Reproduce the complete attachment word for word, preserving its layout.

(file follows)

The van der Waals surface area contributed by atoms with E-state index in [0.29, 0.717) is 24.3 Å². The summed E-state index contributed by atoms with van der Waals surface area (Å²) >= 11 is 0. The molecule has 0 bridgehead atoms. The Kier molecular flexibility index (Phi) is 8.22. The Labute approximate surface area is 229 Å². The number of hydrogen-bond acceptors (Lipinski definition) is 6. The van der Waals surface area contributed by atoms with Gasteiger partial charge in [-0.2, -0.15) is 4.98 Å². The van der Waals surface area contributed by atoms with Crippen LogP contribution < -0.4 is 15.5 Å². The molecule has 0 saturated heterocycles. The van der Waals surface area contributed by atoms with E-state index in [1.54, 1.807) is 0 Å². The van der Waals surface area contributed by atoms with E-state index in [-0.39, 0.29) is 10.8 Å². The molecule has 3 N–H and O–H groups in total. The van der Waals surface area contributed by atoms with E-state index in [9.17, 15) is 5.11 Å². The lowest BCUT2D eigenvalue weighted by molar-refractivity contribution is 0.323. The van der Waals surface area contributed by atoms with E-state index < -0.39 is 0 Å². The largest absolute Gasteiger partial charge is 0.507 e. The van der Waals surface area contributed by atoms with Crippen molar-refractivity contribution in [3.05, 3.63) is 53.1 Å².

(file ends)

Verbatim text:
The van der Waals surface area contributed by atoms with E-state index in [0.29, 0.717) is 24.3 Å². The summed E-state index contributed by atoms with van der Waals surface area (Å²) >= 11 is 0. The molecule has 0 bridgehead atoms. The Kier molecular flexibility index (Phi) is 8.22. The Labute approximate surface area is 229 Å². The number of hydrogen-bond acceptors (Lipinski definition) is 6. The van der Waals surface area contributed by atoms with Gasteiger partial charge in [-0.2, -0.15) is 4.98 Å². The van der Waals surface area contributed by atoms with Crippen LogP contribution < -0.4 is 15.5 Å². The molecule has 0 saturated heterocycles. The van der Waals surface area contributed by atoms with E-state index in [1.54, 1.807) is 0 Å². The van der Waals surface area contributed by atoms with E-state index in [-0.39, 0.29) is 10.8 Å². The molecule has 3 N–H and O–H groups in total. The van der Waals surface area contributed by atoms with E-state index in [9.17, 15) is 5.11 Å². The lowest BCUT2D eigenvalue weighted by molar-refractivity contribution is 0.323. The van der Waals surface area contributed by atoms with E-state index < -0.39 is 0 Å². The largest absolute Gasteiger partial charge is 0.507 e. The van der Waals surface area contributed by atoms with Crippen molar-refractivity contribution in [3.05, 3.63) is 53.1 Å².